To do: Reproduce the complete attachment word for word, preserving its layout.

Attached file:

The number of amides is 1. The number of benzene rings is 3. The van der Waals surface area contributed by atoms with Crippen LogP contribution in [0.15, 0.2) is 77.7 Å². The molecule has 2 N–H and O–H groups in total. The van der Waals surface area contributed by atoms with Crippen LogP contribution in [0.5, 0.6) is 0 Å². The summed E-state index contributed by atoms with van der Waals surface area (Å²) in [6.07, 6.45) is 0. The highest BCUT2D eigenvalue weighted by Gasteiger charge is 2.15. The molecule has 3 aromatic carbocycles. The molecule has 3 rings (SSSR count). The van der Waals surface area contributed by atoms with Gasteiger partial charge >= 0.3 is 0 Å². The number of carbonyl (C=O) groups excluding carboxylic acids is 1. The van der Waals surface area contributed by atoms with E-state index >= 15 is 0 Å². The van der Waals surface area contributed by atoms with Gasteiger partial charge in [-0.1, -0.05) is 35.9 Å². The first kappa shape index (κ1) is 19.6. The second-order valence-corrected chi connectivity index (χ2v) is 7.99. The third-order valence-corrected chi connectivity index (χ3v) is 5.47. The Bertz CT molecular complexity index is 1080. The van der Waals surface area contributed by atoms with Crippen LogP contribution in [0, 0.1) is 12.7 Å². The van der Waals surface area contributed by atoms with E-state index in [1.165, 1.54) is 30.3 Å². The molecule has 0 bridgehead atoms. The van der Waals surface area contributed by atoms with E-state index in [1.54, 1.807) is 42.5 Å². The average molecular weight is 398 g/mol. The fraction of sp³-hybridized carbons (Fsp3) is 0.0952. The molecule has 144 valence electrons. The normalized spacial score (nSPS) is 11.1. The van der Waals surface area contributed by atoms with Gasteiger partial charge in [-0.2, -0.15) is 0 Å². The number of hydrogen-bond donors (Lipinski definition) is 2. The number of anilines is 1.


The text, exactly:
The number of amides is 1. The number of benzene rings is 3. The van der Waals surface area contributed by atoms with Crippen LogP contribution in [0.15, 0.2) is 77.7 Å². The molecule has 2 N–H and O–H groups in total. The van der Waals surface area contributed by atoms with Crippen LogP contribution in [0.5, 0.6) is 0 Å². The summed E-state index contributed by atoms with van der Waals surface area (Å²) in [6.07, 6.45) is 0. The highest BCUT2D eigenvalue weighted by Gasteiger charge is 2.15. The molecule has 3 aromatic carbocycles. The molecule has 3 rings (SSSR count). The van der Waals surface area contributed by atoms with Gasteiger partial charge >= 0.3 is 0 Å². The number of carbonyl (C=O) groups excluding carboxylic acids is 1. The van der Waals surface area contributed by atoms with E-state index >= 15 is 0 Å². The van der Waals surface area contributed by atoms with Gasteiger partial charge in [-0.1, -0.05) is 35.9 Å². The first kappa shape index (κ1) is 19.6. The second-order valence-corrected chi connectivity index (χ2v) is 7.99. The third-order valence-corrected chi connectivity index (χ3v) is 5.47. The Bertz CT molecular complexity index is 1080. The van der Waals surface area contributed by atoms with Crippen LogP contribution in [0, 0.1) is 12.7 Å². The van der Waals surface area contributed by atoms with E-state index in [1.165, 1.54) is 30.3 Å². The molecule has 0 bridgehead atoms. The van der Waals surface area contributed by atoms with E-state index in [1.54, 1.807) is 42.5 Å². The average molecular weight is 398 g/mol. The fraction of sp³-hybridized carbons (Fsp3) is 0.0952. The molecule has 144 valence electrons. The normalized spacial score (nSPS) is 11.1. The van der Waals surface area contributed by atoms with Gasteiger partial charge in [-0.2, -0.15) is 0 Å². The number of hydrogen-bond donors (Lipinski definition) is 2. The number of anilines is 1.